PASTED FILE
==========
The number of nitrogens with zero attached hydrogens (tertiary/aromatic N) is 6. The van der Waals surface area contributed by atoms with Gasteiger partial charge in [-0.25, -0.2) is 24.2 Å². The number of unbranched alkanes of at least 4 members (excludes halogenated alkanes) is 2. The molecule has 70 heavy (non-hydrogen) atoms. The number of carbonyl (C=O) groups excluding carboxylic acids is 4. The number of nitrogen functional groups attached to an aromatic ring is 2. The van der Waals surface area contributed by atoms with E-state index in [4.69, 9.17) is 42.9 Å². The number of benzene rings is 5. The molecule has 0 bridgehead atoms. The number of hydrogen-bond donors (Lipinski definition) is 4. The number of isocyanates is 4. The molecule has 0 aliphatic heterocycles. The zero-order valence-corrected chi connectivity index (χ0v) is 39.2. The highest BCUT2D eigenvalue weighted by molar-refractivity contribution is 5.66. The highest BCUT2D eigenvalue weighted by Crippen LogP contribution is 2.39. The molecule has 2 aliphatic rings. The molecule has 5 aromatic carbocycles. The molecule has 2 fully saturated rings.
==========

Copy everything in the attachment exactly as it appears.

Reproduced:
The number of nitrogens with zero attached hydrogens (tertiary/aromatic N) is 6. The van der Waals surface area contributed by atoms with Gasteiger partial charge in [-0.25, -0.2) is 24.2 Å². The number of unbranched alkanes of at least 4 members (excludes halogenated alkanes) is 2. The molecule has 70 heavy (non-hydrogen) atoms. The number of carbonyl (C=O) groups excluding carboxylic acids is 4. The number of nitrogen functional groups attached to an aromatic ring is 2. The van der Waals surface area contributed by atoms with E-state index in [4.69, 9.17) is 42.9 Å². The number of benzene rings is 5. The molecule has 0 bridgehead atoms. The number of hydrogen-bond donors (Lipinski definition) is 4. The number of isocyanates is 4. The molecule has 0 aliphatic heterocycles. The zero-order valence-corrected chi connectivity index (χ0v) is 39.2. The highest BCUT2D eigenvalue weighted by molar-refractivity contribution is 5.66. The highest BCUT2D eigenvalue weighted by Crippen LogP contribution is 2.39. The molecule has 2 aliphatic rings. The molecule has 5 aromatic carbocycles. The molecule has 2 fully saturated rings.